The U.S. Court of Appeals for the District of Columbia has provided a victory for religious institutions challenging the Affordable Care Act. In a unanimous decision, the three-judge panel overturned a lower court ruling, which upheld the government’s right to mandate healthcare procedures that are contrary to the moral teachings of a faith group. Bishop Burbidge welcomed the ruling stating, “This decision provides not only for the truly free exercise of our religious liberty, but it also most importantly respects the mission of the Church in our country, to serve all of God’s people, especially those most in need, regardless of their creed.”
A Catholic News Service story points out that while a narrow exemption is provided in the mandate, it only applies to those religious entities which primarily employ and serve the people of their own faith. For the Catholic Church this exemption is problematic, since the Church does not limit its hiring only to Catholics in its parishes, hospitals and charities, which employ and serve all people.
While the December 18th ruling does not overturn the controversial mandate itself, the ruling does use strong language to order the Obama administration to rewrite the mandate, so that it will not harm religious organizations, such as Belmont Abbey College. The ruling also gives the administration a deadline of March 31, 2013, and said it will review the administration's actions every 60 days until it complies.
The lawsuit was filed by Belmont Abbey, a Catholic college in North Carolina and Wheaton College, an evangelical school in Illinois. The suit is one of a number filed by Catholic institutions and other denominations challenging the Obama Administration’s Health and Human Services Mandate requiring almost all employers to provide contraceptives, abortifacients and sterilization in their health care plans. Those which fail to comply with the mandate face the possibility of daily monetary penalties.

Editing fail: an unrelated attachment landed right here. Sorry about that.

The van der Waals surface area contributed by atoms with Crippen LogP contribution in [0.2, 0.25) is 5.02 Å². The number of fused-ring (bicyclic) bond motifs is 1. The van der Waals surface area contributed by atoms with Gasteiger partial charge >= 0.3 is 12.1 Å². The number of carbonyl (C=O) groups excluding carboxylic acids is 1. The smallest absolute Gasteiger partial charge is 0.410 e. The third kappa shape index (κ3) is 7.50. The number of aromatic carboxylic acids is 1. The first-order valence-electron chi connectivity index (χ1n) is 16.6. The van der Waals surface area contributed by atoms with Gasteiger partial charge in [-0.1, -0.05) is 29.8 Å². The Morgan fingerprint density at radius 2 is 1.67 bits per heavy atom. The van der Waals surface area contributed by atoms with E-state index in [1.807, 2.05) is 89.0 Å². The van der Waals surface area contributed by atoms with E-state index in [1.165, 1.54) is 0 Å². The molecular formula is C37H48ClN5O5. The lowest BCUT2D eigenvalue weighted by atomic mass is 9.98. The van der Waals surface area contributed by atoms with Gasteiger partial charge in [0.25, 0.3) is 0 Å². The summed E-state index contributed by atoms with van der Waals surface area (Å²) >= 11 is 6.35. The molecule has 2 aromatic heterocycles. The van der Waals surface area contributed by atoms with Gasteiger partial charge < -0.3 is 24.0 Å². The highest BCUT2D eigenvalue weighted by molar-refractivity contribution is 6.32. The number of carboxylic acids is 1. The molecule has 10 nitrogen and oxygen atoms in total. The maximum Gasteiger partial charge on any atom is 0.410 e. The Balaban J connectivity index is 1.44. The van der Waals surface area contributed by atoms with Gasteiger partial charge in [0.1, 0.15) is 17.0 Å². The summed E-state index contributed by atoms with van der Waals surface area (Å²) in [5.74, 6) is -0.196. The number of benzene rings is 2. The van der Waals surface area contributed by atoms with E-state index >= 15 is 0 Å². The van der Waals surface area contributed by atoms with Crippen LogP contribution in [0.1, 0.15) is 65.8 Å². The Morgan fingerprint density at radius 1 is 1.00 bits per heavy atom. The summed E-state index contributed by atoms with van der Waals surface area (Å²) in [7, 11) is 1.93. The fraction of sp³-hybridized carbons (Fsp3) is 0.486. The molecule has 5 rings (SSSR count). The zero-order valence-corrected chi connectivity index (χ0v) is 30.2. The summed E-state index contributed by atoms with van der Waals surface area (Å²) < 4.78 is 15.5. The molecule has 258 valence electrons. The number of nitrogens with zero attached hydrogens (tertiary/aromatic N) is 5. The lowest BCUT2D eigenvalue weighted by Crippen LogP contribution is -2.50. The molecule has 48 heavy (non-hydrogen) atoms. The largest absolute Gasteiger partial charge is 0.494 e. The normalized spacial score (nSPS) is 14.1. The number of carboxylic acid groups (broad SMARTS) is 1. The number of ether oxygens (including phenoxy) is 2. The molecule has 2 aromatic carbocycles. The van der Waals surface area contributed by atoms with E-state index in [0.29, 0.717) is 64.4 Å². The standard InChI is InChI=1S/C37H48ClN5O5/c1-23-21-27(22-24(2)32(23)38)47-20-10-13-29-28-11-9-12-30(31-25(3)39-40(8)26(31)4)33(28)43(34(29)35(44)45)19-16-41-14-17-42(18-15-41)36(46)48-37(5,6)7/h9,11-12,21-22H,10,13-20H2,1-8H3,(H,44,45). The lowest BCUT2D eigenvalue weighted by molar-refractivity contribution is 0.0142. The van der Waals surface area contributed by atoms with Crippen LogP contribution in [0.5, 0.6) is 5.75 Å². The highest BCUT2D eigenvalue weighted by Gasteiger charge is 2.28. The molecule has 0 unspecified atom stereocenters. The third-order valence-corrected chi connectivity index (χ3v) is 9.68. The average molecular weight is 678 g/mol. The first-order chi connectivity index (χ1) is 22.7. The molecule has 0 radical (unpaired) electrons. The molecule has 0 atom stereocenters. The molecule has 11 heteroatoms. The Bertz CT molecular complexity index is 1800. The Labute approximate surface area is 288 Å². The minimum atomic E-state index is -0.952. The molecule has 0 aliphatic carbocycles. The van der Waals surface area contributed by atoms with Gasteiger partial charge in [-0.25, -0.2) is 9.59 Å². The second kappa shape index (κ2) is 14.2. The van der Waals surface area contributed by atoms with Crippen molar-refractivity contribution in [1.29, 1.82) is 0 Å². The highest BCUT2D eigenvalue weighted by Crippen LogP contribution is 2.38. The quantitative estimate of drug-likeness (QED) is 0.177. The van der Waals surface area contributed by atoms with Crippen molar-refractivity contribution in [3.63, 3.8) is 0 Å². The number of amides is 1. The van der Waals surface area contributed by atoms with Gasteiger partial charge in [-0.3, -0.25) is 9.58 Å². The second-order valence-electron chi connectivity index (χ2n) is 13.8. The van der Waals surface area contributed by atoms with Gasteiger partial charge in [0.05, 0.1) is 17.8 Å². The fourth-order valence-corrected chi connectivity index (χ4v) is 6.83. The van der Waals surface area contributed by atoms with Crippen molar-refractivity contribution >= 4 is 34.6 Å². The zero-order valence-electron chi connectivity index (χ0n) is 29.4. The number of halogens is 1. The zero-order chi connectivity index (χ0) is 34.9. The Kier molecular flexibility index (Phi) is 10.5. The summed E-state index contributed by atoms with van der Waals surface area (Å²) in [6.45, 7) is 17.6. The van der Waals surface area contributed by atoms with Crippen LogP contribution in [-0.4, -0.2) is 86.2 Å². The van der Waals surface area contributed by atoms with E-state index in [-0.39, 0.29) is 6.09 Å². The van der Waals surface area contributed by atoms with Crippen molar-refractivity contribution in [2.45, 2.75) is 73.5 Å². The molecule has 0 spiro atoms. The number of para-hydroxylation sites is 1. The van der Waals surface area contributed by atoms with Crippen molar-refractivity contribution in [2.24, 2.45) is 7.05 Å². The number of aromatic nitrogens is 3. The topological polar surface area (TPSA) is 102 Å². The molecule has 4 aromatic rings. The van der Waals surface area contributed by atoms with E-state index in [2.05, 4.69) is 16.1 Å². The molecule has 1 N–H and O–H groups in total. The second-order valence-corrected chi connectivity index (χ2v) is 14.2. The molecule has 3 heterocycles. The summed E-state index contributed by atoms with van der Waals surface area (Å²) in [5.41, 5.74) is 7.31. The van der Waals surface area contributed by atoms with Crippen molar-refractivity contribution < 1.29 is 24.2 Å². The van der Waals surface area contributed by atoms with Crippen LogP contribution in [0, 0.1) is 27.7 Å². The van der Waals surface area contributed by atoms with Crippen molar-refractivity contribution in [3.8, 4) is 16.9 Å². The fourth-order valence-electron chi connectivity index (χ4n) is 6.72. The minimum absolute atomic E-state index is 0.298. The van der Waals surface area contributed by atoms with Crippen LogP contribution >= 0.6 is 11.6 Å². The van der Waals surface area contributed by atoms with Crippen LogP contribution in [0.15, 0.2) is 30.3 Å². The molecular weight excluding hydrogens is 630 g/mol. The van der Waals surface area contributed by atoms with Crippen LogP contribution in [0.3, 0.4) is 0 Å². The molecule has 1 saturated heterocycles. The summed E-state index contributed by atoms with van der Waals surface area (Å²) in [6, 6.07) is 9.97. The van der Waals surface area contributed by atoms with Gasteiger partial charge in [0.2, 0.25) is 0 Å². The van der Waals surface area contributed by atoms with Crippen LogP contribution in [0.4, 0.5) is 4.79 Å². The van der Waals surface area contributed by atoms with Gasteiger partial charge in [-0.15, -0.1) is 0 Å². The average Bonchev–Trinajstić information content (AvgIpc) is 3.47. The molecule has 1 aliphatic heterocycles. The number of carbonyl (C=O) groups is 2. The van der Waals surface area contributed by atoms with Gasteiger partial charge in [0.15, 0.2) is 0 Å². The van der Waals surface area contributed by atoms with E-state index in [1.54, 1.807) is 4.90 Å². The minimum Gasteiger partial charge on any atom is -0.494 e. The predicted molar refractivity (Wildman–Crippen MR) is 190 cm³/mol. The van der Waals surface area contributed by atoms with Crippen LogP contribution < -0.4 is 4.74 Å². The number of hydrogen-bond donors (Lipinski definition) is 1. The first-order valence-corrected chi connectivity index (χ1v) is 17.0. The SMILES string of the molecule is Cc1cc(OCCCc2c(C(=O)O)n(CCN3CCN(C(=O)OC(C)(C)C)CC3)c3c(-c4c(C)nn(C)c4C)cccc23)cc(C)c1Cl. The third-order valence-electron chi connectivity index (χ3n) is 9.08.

The Catholic Church has called the mandate a challenge to the constitutional guarantee of religious freedom. Consequently, more than 40 dioceses, Catholic colleges and other organizations have filed some 30 lawsuits to challenge the directives of the mandate.
The Belmont Abbey/Wheaton College suit is the first to reach an appellate court. Both schools are being represented by the Becket Fund for Religious Liberty. Fund attorney Kyle Duncan said the court decision “is a win for all non-profits challenging the mandate.”
Last year, the Obama Administration decreed an August 2013 deadline by which all employers must implement the mandate or face the threat of government action for non-compliance.